Looking to European countries for policy advice these days might seem like an untimely undertaking. But when it comes to education, Europe is a key place to watch. And we’d be well advised to not just pay attention, but to climb aboard the same bandwagon that so many European nations are now on.
Over the last several decades, many European countries have made great strides in improving their educational systems. This has been evident not just in international test scores, but also in the growing number of years their students remain in school. Meanwhile, young adults in the United States today are no more educated than were young adults one or two decades ago; by some measures they are even less educated. We’re one of the very few countries in the world about which this can be said.
So what is it that European countries have been doing?
They’ve introduced many changes, but I want to single out one you’ll find in countries such as Poland, France, the Netherlands, Sweden, Finland and England: the transfer of responsibility and authority from governments – typically the federal or central government – to schools.
School leaders in those countries have been acquiring considerable autonomy over their hiring, curriculum and budgetary decisions. This change mostly has been in response to the recognition that central government decision-making over what goes on in a nation’s classrooms isn’t a great idea.
Local knowledge regarding which teachers work best in what class settings, and where resources might be reallocated to create large gains in achievement, is hard to pass upstairs to a complex bureaucracy. Local leaders who have that knowledge need the autonomy to act on it. To a surprising extent, European countries have been giving it to them. And it’s paying off.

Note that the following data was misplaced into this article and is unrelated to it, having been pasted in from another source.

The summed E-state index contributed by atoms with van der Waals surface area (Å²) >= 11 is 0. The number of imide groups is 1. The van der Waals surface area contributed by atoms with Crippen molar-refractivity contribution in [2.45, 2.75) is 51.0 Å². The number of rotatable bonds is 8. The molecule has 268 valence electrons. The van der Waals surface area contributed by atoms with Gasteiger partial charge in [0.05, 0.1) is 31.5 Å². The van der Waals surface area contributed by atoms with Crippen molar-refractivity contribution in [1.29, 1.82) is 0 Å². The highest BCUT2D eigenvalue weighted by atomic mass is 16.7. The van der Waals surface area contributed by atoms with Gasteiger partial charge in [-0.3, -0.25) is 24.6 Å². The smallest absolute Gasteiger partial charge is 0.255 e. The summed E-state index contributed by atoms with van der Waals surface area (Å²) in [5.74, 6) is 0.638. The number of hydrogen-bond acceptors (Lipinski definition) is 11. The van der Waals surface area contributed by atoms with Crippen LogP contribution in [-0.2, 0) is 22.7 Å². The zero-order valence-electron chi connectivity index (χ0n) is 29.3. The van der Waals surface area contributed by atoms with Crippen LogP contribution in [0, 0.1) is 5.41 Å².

If you’re a proponent of local control of schools, stifle those cheers for a few more lines. What European countries have not done is back down from either their commitment to centrally fund schools or to setting academic standards at the national level. In fact, England has introduced greater school-level autonomy at the same time as it has expanded the central government’s obligation to fund schools and authority to set academic standards.
European countries are getting two things right. First, they are re-evaluating their educational system by rethinking where responsibility over key aspects of it should lie. That rethinking has resulted in them expanding the authority of school-level leaders.
But giving schools more independence doesn’t always work. Without effective external monitoring, many autonomous schools could become hotbeds of waste and inefficiency and followers of fads. Thus, a second and necessary part of an emerging European model is to couple school autonomy over staffing, budget and curriculum decisions with clear and measurable national expectations of what all kids should know and be able to do.
In America, we’ve avoided both of these things. We’ve been hanging on to – indeed elaborating on – an evolving system of school, district, state, and federal roles and responsibilities that are simply handed down from one year to the next with little attention paid to whether these are best, or if the collective effect is a successful one.
One result is that today America’s schools have limited autonomy because they must comply with countless mandates from local, state and federal governments. No Child Left Behind is the most well-known example of this, but there are too many other ways in which our school system is burdened by its many and inconsistent masters.
We’ve wound up in a really odd place: School leaders have limited discretion but are more responsible for what discretion they do have. This is a bit akin to a hypothetical state where Mariners’ General Manager Jack Zduriencik calls inning-by-inning decisions from a booth above the field but holds Manager Eric Wedge responsible for how things turn out at the end of the game.
Such an arrangement would defy common sense. So too does the way we distribute decision-making authority, and the responsibility for those decisions, within our nation’s public school system.
It’s not often Americans look abroad for answers to problems here on the home front. But if we want an educational system worth copying, nowadays that’s one of the best places to look.Katie Baird is an associate professor of economics at the University of Washington Tacoma. Her book, “Trapped in Mediocrity: Why Our Schools Aren’t World-Class and What We Can Do About It,” has just been published by Roman & Littlefield. Email her at email@example.com.